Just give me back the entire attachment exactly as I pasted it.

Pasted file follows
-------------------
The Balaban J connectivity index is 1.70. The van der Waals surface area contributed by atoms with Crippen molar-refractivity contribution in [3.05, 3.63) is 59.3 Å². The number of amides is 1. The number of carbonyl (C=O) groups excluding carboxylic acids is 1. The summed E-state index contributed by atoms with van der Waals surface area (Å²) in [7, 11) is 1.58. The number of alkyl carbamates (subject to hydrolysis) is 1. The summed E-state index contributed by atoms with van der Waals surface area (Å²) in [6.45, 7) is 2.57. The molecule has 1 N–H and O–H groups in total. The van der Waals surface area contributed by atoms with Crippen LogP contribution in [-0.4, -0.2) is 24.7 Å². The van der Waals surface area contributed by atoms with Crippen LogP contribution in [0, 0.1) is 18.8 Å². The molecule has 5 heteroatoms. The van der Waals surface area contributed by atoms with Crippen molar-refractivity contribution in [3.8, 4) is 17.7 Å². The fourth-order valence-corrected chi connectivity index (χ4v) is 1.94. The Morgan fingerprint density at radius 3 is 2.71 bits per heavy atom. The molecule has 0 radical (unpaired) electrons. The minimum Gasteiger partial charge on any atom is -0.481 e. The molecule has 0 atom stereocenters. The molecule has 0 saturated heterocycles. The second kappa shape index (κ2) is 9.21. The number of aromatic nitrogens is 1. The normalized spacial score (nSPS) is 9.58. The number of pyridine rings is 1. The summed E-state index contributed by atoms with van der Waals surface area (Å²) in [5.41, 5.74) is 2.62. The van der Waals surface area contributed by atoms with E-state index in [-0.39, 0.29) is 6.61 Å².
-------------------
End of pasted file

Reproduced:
The Balaban J connectivity index is 1.70. The van der Waals surface area contributed by atoms with Crippen molar-refractivity contribution in [3.05, 3.63) is 59.3 Å². The number of amides is 1. The number of carbonyl (C=O) groups excluding carboxylic acids is 1. The summed E-state index contributed by atoms with van der Waals surface area (Å²) in [7, 11) is 1.58. The number of alkyl carbamates (subject to hydrolysis) is 1. The summed E-state index contributed by atoms with van der Waals surface area (Å²) in [6.45, 7) is 2.57. The molecule has 1 N–H and O–H groups in total. The van der Waals surface area contributed by atoms with Crippen LogP contribution in [-0.4, -0.2) is 24.7 Å². The van der Waals surface area contributed by atoms with Crippen LogP contribution in [0, 0.1) is 18.8 Å². The molecule has 5 heteroatoms. The van der Waals surface area contributed by atoms with Crippen molar-refractivity contribution in [3.8, 4) is 17.7 Å². The fourth-order valence-corrected chi connectivity index (χ4v) is 1.94. The Morgan fingerprint density at radius 3 is 2.71 bits per heavy atom. The molecule has 0 radical (unpaired) electrons. The minimum Gasteiger partial charge on any atom is -0.481 e. The molecule has 0 atom stereocenters. The molecule has 0 saturated heterocycles. The second kappa shape index (κ2) is 9.21. The number of aromatic nitrogens is 1. The normalized spacial score (nSPS) is 9.58. The number of pyridine rings is 1. The summed E-state index contributed by atoms with van der Waals surface area (Å²) in [5.41, 5.74) is 2.62. The van der Waals surface area contributed by atoms with E-state index in [-0.39, 0.29) is 6.61 Å².